In our quest to study past climate, our main clues come from foraminifera. These are amoebas, but unlike the tiny blobs you saw in the pond water in junior high school, these amoebas build shells around themselves, made from calcium carbonate. The shells contain evidence of seawater conditions when the foraminifera were living and building their shells.
A foraminifer lives for about a month. When it dies, it sinks to the seafloor. It falls on top of the dead foraminifera from last year, and next year’s foraminifera will fall on it. Research vessels can collect a core of these sediments, with a large tube inserted into the seafloor. Back in the lab, we can extract and analyze foraminifera shells to reconstruct ocean conditions, and we can date the shells to determine when those conditions were occurring. Together, these let us create records of climate conditions that extend many thousands of years into the past.
Back on land, the cores are sliced open. We scope out slices of mud with a little spatula. When the cores are fresh, the consistency of the mud is similar to frosting. We rinse the mud in a sieve so that the sample is mostly shells. With the naked eye, the shells look like grains of sand. Under a microscope, they are beautiful, shaped in spirals, disks, spheres, tubes, and cones. There are shiny shells and pitted shells and even the occasional pink shell.
From the core mud, I pick out two species of foraminifera, G. ruber and P. obliquiloculata, and move them to a separate dish with a very fine paintbrush. G. ruber lives right at the surface of the ocean, while P. obliquiloculata lives deeper, at approximately 300 feet.
If both G. ruber and P. obliquiloculata record cooler temperatures, it indicates that cold water from the deep has been brought all the way to the surface. If just the deeper-dwelling P. obliquiloculata record cool temperatures, this could indicate that cold, deep water has not made it all the way to the surface. Perhaps it was blocked by a buoyant cap of fresh water, suggesting increasing monsoonal rainfall. While measuring two species is twice the work, knowing the temperature of both surface and subsurface waters is important if we want to understand how the mechanisms of the climate system interact.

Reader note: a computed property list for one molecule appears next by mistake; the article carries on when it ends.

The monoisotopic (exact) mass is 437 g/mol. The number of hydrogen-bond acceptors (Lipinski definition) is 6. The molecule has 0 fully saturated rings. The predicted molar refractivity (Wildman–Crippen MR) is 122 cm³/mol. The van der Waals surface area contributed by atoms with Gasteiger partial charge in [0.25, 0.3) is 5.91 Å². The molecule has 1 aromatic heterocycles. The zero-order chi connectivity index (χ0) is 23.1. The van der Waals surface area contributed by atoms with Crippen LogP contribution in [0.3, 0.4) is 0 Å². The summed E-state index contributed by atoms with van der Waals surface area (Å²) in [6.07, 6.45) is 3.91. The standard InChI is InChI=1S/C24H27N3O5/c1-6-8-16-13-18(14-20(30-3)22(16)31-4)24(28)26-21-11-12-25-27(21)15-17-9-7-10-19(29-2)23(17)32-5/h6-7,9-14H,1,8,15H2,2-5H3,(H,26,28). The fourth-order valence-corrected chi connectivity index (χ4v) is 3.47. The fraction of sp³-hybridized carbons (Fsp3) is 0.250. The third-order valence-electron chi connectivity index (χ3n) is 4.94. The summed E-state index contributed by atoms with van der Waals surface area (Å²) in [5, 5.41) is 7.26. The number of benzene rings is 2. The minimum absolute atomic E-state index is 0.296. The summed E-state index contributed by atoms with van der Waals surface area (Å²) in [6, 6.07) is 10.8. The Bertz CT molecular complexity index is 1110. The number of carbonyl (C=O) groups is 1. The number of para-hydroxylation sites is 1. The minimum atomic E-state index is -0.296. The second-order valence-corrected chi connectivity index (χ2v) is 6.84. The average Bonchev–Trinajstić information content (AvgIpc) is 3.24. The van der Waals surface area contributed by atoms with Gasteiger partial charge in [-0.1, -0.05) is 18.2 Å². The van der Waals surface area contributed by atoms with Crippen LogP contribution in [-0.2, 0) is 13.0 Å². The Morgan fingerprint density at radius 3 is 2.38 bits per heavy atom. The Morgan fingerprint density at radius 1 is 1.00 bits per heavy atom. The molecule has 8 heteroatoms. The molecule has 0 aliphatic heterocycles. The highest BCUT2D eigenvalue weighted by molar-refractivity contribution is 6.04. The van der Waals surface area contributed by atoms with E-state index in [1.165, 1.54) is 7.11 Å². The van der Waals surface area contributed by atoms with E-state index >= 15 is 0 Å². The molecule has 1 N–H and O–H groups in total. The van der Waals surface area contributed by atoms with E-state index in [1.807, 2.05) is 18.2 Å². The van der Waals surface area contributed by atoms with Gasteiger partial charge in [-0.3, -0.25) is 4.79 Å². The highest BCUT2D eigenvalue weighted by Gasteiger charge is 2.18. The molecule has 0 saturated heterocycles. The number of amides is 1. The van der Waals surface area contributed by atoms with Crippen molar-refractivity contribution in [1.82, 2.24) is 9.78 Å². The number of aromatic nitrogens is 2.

We analyze the shells’ chemistry in a mass spectrometer, investigating ratios of carbon, oxygen, calcium, and other elements that substituted for calcium in the shell while it was growing. Variations in these elements can tell us about the temperature and salinity of the seawater that existed when the foraminifera were alive. They can also tell us about past levels of freshwater runoff into the ocean from rivers; increases indicate times in the past when monsoonal rainfall has risen.
With my Ph.D. advisor Delia Oppo, I am examining sediments that have been cored from the seafloor in the eastern Indian Ocean, along the coasts of the islands of Java and Sumatra. This location was picked because ocean conditions there are influenced by ENSO, the Indian Ocean Dipole, and the monsoons. By examining several cores from this region, we hope to tease out how these three systems interact.
Our goal is to create climate records for the past 25,000 years, a time span that encompasses many different climate conditions. It includes a time when much of North America was covered by an ice sheet and a time when the global climate was slightly warmer than it is today. That will give us the next-best way to understand how our climate system works under a variety of conditions, because we can run only one experiment at a time on Earth’s climate—the one we are running now.
Fern Gibbons has been supported by The J. Seward Johnson and The Arthur E. Maxwell Graduate Student Fellowships. Her research was funded by the National Science Foundation and the Ocean and Climate Change Institute at WHOI. This article was written during a science writing course for graduate students at WHOI, supported by funds from The Henry L. and Grace Doherty Professor of Oceanography.